This fairy story begins with a vision of a horned boy asleep in a glass coffin, and a small town’s troubled relationship with the fairy world at its border. The sleeping fairy prince in his unbreakable box is a tourist attraction and a site of illicit high school revels. The action gets started when one morning the horned boy is gone, his coffin shattered.
The main characters are brave Hazel and Ben, her gay brother who has an amazing musical talent, gifted from a fairy. As children they made a game of protecting the town from dangerous fairies and hags. Years ago, Hazel made a bargain with a fairy, the results of which are revealed slowly and dramatically. Their friend, Jack, a changeling, also becomes involved as the fairy court intrigues are uncovered.
This is just the kind of YA fantasy I love. A mystery. Two love stories. A dangerous but enchanting fairy world hovering just below the surface of reality. Complex relationships and moral questions and issues of guilt and complicity and unintended consequences. Nontraditional gender roles. A story that works on a metaphorical level as well as literally. Startling, strange, and fantastic descriptions. Sparkling sentences. Highly recommended to anyone who likes this genre.
Eligible by Curtis Sittenfeld
I had so much fun reading this modern retelling of Pride and Prejudice. I met Curtis Sittenfeld at the Southern Festival of Books and got excited about reading this book when she read an excerpt of Liz and Darcy’s smoldering banter. There was plenty more sexual tension, and the two proposal scenes did not disappoint. Sittenfeld turns the classic into contemporary “chick lit,” while maintaining much more faithfulness to the original than Bridget Jones’s Diary, or any other retelling I can recall. The title comes from a reality TV show in the book that’s inspired by The Bachelor. I enjoyed the Cincinnati setting, and the discussions of the meaning of growing up in, leaving, and returning to a place like Cincinnati.
Sittenfeld’s Liz is considerably less likeable than the sparkling Elizabeth Bennet, about whom Austen said, “I must confess that I think her as delightful a character as ever appeared in print, and how I shall be able to tolerate those who do not like her at least, I do not know.” Liz is a judgmental busybody, pushing her family members to make more responsible choices when they don’t want to. She puts her parents’ house on the market for them and makes her younger sisters move out and get jobs. She’s right, but she crosses some boundaries to get her way. However, the issue of likeable female characters is fraught. It is not necessary that a character be likeable, only interesting, and Sittenfeld’s Liz qualifies. Her Darcy is perhaps more likeable than Austen’s, merely reserved rather than frequently rude.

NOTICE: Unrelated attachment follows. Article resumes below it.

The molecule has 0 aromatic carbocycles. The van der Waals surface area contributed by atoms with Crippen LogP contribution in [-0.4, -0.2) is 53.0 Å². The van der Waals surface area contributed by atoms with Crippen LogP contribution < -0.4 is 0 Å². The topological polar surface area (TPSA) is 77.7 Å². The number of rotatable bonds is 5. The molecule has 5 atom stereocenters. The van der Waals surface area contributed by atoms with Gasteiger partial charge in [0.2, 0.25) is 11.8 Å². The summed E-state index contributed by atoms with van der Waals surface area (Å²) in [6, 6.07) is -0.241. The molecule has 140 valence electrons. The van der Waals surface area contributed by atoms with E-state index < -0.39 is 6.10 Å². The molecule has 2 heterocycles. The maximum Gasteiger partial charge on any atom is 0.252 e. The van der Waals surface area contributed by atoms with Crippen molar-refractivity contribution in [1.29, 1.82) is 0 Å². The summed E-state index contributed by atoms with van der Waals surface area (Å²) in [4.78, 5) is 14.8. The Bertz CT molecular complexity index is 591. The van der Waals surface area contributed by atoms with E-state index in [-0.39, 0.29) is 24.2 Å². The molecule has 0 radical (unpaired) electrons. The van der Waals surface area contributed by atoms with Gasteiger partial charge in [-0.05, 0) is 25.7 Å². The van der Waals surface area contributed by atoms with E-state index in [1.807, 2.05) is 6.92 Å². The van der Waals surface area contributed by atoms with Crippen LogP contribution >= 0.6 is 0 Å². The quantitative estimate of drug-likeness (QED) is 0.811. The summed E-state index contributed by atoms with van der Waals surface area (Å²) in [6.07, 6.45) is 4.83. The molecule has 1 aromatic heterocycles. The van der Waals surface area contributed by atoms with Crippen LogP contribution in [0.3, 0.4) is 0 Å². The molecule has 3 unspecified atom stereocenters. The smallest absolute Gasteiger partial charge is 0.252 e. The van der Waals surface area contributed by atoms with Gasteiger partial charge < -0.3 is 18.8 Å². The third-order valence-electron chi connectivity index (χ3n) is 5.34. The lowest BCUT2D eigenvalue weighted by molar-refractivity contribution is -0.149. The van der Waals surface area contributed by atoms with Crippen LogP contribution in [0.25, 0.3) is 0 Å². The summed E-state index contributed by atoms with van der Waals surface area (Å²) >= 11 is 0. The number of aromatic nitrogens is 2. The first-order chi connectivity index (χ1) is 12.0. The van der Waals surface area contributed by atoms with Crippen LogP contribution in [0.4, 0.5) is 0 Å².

Sittenfeld’s changes are not necessarily the ones I would have chosen, but they work well within the universe she has created. Mr. Collins is less obsequious and less objectionable for Charlotte Lucas to pair with. There is no entail, obviously, and Collins is just a tech-rich cousin. Lady Catherine de Bourgh becomes a stand-in for Gloria Stienem, and she has no connection to Darcy or action in the final chapters. Sittenfeld’s answer to Wickham the cad is more pathetic than despicable, and he also disappears early in the action and doesn’t come up in the story’s resolution. Mrs. Bennet’s silliness becomes shopaholicism and moderate racism and transphobia. She may be the character most true to her roots in Austen, which may be why her mania for getting her daughters paired off seems so anachronistic, although she surely has her counterparts in today’s reality. The biggest stretch may be the big deal made over Lydia’s elopement. I heartily recommend it to any romance fan and especially to fans of Austen.
Longbourn by Jo Baker
This is the behind-the-scenes story of Pride and Prejudice, from the point of view of the servants of the Bennet household. The drama of the Bennet daughters with Bingley, Darcy, Collins, and Wickham happens in the background, as this action centers on Sarah, Elizabeth’s maid. This focus really shows how privileged Austen’s heroines are, despite the novel’s handwringing about their relative poverty. Instead of hiding it behind kitchen doors, this book foregrounds the back-breaking physical labor that enabled comfortable upper class life in Austen’s day. This quick quote summing it up nicely: “If Elizabeth Bennet had the washing of her own petticoats,’ Sarah thought, ‘she would be more careful not to tramp through muddy fields.” One interesting twist is that the Bennet family’s cook had had a long-ago affair with Mr. Bennet, resulting in a son who could have saved the family all that trouble, if only Mr. Bennet had condescended to marrying a servant. That long-lost son turns out to be quite a romantic figure, with a Darcy-esque temperament and a checkered past, when he returns and falls in love with Sarah.